In a race that's shaping up to be the closest any of us have seen to a tie in our lifetimes, disenfranchising two states with the result that the decision on the nomination depends on party leaders just doesn't have the right feel to it. Sen. Bill Nelson of Florida has been even more explicit, taking the position that refusing to seat a delegation from Florida at the National Convention is the first step to losing that critical battleground state in the fall.

He's speaking out publicly because, he says, Howard Dean won't take his calls.

Technically speaking, there are two ways out for the party. The first is a redo, which is the obvious answer, except that someone has to pay for it. Trying to force the state to do that seems to be a nonstarter, certainly in Florida, where the Republican governor and legislature have insisted the party should pay the bill, not them.

The second alternative is to wait until the summer for a credentials challenge, which would be decided in the first instance by a credentials committee apportioned to the two candidates according to their share of pledged delegates (dare I suggest, equally divided). The outcome would then be reflected in a committee report — and, of course, a minority report — to be voted on at the opening session of the convention. The report would either call for seating, or not seating, the challenged delegations. The minority report would call for the opposite. How do you spell UGLY? Great for TV ratings, but not for winning elections.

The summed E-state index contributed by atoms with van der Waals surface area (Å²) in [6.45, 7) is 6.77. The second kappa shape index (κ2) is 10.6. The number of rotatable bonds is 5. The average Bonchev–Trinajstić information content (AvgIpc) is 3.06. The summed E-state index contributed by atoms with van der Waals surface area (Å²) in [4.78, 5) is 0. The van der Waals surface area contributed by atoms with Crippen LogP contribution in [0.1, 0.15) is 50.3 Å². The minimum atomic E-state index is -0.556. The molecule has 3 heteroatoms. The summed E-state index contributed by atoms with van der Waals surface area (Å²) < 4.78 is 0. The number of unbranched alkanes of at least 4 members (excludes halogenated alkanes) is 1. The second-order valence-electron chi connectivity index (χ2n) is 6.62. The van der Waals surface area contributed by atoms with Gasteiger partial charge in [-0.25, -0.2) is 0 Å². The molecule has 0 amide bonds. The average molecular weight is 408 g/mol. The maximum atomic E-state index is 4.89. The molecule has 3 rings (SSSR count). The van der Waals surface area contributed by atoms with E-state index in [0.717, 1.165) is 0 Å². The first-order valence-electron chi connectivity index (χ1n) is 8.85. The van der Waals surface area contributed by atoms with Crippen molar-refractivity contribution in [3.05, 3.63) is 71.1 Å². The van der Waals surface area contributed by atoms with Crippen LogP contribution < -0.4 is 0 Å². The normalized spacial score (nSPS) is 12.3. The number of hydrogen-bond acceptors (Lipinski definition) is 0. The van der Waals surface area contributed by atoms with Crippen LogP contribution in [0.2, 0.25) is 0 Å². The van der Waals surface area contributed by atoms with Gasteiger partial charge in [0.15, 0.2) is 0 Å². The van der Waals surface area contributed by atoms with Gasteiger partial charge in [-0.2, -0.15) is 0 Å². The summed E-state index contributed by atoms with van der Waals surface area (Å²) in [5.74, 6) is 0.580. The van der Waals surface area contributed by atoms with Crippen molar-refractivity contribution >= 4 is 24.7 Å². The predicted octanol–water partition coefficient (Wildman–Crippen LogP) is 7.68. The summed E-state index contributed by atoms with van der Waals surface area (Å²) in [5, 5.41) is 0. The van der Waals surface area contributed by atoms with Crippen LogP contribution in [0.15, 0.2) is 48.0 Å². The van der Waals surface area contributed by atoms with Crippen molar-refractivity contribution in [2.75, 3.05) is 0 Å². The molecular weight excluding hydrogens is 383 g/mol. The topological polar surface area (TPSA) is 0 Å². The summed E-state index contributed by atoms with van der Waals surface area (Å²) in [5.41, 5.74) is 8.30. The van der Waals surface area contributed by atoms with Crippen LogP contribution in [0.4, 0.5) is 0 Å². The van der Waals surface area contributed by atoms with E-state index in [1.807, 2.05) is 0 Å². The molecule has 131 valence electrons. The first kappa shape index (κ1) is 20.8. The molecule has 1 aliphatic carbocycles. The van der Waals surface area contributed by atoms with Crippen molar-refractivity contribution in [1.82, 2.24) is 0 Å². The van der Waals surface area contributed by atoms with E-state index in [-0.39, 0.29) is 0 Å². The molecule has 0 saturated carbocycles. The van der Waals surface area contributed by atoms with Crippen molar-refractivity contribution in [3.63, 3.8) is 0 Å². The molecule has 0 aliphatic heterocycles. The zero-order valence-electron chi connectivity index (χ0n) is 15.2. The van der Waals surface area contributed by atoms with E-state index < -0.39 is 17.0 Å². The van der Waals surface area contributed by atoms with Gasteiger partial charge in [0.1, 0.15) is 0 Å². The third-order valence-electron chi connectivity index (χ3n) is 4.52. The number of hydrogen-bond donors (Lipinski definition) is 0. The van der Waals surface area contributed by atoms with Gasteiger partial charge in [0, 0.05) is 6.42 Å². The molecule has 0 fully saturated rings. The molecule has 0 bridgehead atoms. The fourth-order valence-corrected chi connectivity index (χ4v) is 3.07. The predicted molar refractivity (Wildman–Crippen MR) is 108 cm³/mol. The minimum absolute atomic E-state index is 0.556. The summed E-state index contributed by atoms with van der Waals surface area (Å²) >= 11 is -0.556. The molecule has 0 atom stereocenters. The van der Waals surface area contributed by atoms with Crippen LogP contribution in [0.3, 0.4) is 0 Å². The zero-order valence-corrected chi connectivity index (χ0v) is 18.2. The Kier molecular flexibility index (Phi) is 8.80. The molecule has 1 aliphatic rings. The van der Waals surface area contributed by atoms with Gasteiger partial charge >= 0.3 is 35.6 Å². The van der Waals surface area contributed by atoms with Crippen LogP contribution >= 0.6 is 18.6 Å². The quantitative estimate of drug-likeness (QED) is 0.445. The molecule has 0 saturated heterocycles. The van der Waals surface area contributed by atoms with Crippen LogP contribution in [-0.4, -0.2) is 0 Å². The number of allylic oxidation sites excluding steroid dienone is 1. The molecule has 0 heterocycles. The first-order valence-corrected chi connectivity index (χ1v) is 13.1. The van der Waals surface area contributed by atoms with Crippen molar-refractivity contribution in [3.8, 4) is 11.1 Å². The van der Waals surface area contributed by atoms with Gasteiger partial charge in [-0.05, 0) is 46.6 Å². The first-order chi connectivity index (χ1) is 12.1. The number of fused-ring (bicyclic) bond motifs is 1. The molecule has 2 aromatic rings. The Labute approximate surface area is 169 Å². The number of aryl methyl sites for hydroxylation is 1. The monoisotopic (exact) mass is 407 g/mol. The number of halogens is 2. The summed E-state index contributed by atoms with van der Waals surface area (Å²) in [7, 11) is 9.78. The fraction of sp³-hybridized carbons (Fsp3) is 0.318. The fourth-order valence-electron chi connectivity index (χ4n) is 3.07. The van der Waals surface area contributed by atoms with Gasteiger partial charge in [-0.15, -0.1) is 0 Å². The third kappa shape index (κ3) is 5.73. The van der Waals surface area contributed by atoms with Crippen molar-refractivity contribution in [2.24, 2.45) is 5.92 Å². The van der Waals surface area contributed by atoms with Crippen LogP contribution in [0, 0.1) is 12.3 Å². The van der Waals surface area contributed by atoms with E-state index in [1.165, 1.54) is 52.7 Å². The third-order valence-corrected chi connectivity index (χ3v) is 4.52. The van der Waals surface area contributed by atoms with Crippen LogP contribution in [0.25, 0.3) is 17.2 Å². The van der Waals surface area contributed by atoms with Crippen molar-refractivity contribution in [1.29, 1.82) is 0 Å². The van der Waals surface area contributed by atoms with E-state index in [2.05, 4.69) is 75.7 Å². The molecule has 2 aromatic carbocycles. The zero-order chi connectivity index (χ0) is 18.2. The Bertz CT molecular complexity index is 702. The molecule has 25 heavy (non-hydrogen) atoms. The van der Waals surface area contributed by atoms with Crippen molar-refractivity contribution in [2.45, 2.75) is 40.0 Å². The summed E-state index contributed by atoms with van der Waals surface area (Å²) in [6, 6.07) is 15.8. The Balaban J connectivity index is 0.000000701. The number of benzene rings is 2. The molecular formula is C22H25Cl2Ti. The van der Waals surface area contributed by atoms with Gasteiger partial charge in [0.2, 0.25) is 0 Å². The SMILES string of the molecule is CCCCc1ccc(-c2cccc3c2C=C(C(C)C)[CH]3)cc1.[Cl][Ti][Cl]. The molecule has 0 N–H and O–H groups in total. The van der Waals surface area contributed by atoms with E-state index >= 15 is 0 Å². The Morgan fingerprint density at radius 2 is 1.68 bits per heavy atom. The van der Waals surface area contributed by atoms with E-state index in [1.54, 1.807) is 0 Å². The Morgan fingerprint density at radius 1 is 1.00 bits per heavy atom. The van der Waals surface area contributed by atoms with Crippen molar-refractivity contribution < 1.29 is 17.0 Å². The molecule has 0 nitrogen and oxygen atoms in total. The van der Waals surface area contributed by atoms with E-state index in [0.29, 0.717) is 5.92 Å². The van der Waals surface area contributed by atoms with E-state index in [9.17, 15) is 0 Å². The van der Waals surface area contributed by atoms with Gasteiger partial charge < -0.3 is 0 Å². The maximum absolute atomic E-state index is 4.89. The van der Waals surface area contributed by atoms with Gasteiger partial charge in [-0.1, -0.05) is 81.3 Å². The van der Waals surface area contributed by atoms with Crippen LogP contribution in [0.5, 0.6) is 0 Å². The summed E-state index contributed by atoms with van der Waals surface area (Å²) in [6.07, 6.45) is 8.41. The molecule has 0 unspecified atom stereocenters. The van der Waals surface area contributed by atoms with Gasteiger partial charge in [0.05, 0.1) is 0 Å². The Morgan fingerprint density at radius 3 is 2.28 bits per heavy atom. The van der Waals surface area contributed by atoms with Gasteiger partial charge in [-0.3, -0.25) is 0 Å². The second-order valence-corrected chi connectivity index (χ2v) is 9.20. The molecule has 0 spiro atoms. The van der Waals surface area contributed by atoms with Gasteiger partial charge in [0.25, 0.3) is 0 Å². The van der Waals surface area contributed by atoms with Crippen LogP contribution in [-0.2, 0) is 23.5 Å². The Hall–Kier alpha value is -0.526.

As the coordinator of all 44 of the minority report challenges at the 1980 convention — the last time we had a real fight — dare I suggest what a bad idea this would be for anyone who cares about the Democrats actually winning in the fall? Or to put it another way, the party's paying for Florida and Michigan would be cheap compared to the price it would pay for letting this fight go on until August.